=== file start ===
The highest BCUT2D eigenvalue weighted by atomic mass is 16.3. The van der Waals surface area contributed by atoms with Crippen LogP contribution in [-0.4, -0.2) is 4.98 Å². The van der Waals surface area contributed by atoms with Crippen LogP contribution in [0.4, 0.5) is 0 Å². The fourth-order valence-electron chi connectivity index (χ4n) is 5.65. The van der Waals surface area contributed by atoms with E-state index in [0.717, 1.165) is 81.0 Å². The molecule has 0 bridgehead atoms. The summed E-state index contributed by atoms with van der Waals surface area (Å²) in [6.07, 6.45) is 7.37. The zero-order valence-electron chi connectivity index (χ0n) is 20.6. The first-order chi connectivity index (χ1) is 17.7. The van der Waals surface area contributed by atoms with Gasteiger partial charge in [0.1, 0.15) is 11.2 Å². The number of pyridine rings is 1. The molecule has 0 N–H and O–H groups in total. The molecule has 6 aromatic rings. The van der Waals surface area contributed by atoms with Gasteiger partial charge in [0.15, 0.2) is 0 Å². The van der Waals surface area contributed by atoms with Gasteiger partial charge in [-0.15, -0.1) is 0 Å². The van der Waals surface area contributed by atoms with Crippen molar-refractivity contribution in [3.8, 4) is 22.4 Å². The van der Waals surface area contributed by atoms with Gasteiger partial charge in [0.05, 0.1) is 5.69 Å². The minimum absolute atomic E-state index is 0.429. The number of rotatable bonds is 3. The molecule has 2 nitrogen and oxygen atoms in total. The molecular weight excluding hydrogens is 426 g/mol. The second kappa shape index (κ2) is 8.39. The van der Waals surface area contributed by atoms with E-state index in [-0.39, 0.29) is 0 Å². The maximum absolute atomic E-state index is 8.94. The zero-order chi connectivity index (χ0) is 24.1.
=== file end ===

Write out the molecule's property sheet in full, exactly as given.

The highest BCUT2D eigenvalue weighted by atomic mass is 16.3. The van der Waals surface area contributed by atoms with Crippen LogP contribution in [-0.4, -0.2) is 4.98 Å². The van der Waals surface area contributed by atoms with Crippen LogP contribution in [0.4, 0.5) is 0 Å². The fourth-order valence-electron chi connectivity index (χ4n) is 5.65. The van der Waals surface area contributed by atoms with E-state index in [0.717, 1.165) is 81.0 Å². The molecule has 0 bridgehead atoms. The summed E-state index contributed by atoms with van der Waals surface area (Å²) in [6.07, 6.45) is 7.37. The zero-order valence-electron chi connectivity index (χ0n) is 20.6. The first-order chi connectivity index (χ1) is 17.7. The van der Waals surface area contributed by atoms with Gasteiger partial charge in [0.1, 0.15) is 11.2 Å². The number of pyridine rings is 1. The molecule has 0 N–H and O–H groups in total. The molecule has 6 aromatic rings. The van der Waals surface area contributed by atoms with Gasteiger partial charge in [0.15, 0.2) is 0 Å². The van der Waals surface area contributed by atoms with Gasteiger partial charge in [-0.15, -0.1) is 0 Å². The van der Waals surface area contributed by atoms with Crippen molar-refractivity contribution in [3.8, 4) is 22.4 Å². The van der Waals surface area contributed by atoms with Gasteiger partial charge in [0.05, 0.1) is 5.69 Å². The minimum absolute atomic E-state index is 0.429. The number of rotatable bonds is 3. The molecule has 2 nitrogen and oxygen atoms in total. The molecular weight excluding hydrogens is 426 g/mol. The second kappa shape index (κ2) is 8.39. The van der Waals surface area contributed by atoms with E-state index in [-0.39, 0.29) is 0 Å². The maximum absolute atomic E-state index is 8.94. The zero-order chi connectivity index (χ0) is 24.1.